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Comment Re:COBOL isn't hard to learn (Score 2) 371

Indeed. If there is a market for COBOL programmers (and it's clear there is), then the obvious solution is for unis and colleges to spit out more COBOL-literate CS graduates. Honestly, if I was ten years younger, I'd probably delve into it myself. It is, after all, just a programming language, and hardly on the same level of trying to learn Sanskrit.

Comment Re:This is retarded conservatism to help 'coal' (Score 4, Informative) 478

The problem is that even if coal is completely deregulated, it's not miners who are going to be doing the extraction. The future of mining is automated. At best this will just give the coal barons a few more years of profit and do dick for the miners.

But it's not even going to be that good. Natural gas is killing coal, so there isn't even going to be a coal industry by the time renewables dominate. This is a classic "buggy whip" problem, in that there ain't gonna be no more horse-drawn carriages, so there ain't gonna be no more buggy whips. Whatever you think of Clinton, she was telling the miners the truth, their jobs are quickly becoming obsolete.

And the same goes for lots of other industries. Manufacturing is rapidly automating, so that even mass repatriation of US industrial capacity is not going to deliver the same level of employment that was there even thirty years ago. There's nothing the US government can do about it, short of outlawing automation and renewables, which would be sheer madness.

Christ, no less than Rick Perry himself has admitted the US needs to stay in the Paris Accord. Even the most pro-oil of pro-oil politicians know full well the jig is up. Oil isn't coming back, and as the price falls away it's impact on the economy diminishes. Coal was the first because it's the most expensive and most obviously harmful, but it applies to all the fossil fuels.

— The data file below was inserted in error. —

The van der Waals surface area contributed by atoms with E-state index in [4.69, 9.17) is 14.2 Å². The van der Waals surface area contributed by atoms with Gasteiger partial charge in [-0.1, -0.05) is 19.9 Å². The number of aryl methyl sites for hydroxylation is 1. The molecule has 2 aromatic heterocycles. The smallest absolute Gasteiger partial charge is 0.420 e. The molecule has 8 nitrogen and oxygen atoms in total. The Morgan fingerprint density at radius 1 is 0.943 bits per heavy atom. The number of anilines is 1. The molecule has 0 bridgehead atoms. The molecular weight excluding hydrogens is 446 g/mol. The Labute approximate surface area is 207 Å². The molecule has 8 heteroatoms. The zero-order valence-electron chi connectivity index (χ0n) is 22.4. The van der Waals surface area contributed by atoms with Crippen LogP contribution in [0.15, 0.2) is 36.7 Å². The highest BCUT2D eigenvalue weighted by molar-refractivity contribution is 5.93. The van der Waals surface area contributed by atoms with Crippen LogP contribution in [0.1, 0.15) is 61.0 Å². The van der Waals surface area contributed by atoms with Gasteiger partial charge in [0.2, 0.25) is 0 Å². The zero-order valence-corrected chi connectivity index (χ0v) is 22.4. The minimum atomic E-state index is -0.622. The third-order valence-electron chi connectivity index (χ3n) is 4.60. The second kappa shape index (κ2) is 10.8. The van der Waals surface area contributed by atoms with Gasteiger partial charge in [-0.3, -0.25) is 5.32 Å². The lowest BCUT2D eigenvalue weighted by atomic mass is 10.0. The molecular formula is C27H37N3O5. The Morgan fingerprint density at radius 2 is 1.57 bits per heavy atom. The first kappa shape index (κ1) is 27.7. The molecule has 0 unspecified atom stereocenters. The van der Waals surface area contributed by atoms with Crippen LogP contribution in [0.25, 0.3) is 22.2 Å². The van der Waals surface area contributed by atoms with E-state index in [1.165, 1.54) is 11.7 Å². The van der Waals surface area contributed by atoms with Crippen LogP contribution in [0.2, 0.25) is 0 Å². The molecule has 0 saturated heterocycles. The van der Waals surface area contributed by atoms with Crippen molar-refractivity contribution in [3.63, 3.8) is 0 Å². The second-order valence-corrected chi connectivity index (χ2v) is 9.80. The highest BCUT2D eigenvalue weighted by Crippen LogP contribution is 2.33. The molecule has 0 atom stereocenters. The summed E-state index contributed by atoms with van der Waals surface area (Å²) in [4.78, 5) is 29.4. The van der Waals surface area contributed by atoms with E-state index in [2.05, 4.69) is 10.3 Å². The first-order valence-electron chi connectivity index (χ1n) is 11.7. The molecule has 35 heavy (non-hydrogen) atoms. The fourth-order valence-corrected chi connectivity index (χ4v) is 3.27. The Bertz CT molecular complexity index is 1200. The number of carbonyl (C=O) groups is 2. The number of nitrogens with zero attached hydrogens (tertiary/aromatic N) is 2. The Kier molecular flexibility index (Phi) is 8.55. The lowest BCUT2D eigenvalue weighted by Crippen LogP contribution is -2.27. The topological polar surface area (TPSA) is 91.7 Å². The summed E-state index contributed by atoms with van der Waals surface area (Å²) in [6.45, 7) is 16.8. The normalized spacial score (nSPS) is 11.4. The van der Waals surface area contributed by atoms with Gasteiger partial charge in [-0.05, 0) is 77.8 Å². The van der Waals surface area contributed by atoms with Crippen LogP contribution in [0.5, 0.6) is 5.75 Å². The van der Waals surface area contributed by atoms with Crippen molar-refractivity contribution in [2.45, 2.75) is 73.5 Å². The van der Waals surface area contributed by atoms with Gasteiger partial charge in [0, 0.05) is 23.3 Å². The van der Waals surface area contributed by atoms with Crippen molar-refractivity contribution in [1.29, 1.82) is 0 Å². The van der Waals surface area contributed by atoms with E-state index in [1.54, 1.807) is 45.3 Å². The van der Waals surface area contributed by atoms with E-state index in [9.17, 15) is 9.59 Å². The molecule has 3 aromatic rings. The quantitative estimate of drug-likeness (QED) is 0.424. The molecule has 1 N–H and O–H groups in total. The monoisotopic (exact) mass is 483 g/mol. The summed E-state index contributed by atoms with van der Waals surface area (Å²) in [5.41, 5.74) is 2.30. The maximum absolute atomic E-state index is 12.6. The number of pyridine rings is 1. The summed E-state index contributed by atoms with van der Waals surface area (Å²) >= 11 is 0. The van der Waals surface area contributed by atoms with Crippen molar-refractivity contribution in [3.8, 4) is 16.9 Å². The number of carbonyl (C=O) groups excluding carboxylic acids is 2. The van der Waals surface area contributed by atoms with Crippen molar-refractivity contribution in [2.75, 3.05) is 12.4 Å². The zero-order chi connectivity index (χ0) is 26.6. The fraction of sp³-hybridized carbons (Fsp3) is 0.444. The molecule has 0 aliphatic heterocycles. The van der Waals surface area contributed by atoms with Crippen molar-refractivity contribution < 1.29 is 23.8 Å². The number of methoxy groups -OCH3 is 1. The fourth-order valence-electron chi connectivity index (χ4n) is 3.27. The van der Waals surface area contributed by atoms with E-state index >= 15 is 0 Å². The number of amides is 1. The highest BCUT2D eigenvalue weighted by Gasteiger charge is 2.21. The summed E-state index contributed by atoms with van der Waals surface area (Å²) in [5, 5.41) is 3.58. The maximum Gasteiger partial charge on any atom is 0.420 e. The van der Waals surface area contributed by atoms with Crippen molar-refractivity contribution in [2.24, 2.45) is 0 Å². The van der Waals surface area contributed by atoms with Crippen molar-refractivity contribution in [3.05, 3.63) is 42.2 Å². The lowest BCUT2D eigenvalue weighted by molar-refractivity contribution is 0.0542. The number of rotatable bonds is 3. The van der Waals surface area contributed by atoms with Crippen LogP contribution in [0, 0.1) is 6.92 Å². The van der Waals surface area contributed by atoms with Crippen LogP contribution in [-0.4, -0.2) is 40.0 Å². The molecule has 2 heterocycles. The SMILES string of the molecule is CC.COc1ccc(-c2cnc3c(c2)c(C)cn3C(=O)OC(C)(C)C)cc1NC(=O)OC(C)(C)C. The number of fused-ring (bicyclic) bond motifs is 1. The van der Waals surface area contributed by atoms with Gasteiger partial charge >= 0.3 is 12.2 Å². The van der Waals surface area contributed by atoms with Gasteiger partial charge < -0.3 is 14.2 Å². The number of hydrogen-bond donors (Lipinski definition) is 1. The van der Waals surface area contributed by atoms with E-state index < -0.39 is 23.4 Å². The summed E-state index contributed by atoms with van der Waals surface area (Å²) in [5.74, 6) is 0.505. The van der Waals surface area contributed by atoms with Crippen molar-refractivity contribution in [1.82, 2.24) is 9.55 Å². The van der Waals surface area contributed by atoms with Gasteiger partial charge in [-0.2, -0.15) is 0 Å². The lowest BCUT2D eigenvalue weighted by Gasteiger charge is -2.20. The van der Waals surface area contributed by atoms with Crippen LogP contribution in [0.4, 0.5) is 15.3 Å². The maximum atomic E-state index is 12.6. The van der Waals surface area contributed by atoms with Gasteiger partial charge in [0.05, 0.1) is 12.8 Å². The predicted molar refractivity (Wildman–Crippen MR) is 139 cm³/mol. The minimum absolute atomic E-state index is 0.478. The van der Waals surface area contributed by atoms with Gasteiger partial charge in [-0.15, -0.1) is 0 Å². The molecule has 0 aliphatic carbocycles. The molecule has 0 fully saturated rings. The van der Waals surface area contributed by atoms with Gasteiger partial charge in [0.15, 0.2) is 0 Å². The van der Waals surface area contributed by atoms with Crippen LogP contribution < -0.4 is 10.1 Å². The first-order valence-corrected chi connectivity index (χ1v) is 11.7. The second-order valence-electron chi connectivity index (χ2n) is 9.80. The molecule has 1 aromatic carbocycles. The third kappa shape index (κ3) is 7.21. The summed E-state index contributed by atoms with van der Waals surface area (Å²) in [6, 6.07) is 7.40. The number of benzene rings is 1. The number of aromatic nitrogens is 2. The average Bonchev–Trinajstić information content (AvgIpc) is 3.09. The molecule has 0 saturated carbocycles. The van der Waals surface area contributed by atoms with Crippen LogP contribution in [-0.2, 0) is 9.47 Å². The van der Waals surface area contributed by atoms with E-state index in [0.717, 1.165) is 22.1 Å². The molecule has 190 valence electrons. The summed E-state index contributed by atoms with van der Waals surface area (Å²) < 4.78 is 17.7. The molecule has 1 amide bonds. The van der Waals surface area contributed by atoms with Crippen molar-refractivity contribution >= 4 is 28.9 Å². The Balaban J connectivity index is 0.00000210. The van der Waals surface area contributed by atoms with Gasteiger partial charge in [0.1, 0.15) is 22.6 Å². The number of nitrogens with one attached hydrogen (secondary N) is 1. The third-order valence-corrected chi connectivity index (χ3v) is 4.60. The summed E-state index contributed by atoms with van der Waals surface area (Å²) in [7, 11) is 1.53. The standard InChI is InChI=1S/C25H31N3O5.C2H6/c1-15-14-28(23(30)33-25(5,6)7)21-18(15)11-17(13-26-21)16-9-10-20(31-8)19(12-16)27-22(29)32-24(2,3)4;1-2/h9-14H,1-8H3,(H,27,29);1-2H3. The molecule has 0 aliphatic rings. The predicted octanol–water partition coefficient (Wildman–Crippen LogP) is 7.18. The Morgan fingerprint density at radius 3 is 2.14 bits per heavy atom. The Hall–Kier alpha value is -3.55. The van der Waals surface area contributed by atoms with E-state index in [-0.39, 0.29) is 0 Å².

Comment Re:Incorrect (Score 1) 478

Do you have any actual evidence that wind farms have this effect? This strikes me as arguing that NASA shouldn't use gravity assist because it robs a planet of some of its momentum.

In other words, while you're technically correct, the effect is so small as to be irrelevant. But tell you what, if you have evidence that wind farms actually have this large an effect, then provide citations. And no, some blog is not a citation. I mean peer reviewed or primary literature.

Comment Re:Unintended consequences (Score 1) 521

The problem still remains that "over-abundance" will only apply to labor. It won't apply to capacity nor to raw resources. We'll have lots of humans with not enough to do, whereas Marxism remains a "classical" economic system which still thinks in terms of scarcity of labor.

I don't think the future is Communist, but neither do I think it is strictly capitalist. I think we're still going to have a fundamentally consumer society, still at its core free market, it's just that labor will no longer be an issue. It will mean adjusting precisely how it is that society as a whole profits from the means of production. And remember that Marxism was always more than merely an economic theory, but was fundamentally a socio-political theory. It was innovative in that it viewed economics as the very core, but it proposed a good deal more than simply "From each according to his ability, to each according to his needs", and involved revolution, dictatorship and what really does amount to a sort of single party state (because, after all, who needs more than one political movement when Marxism is perfect).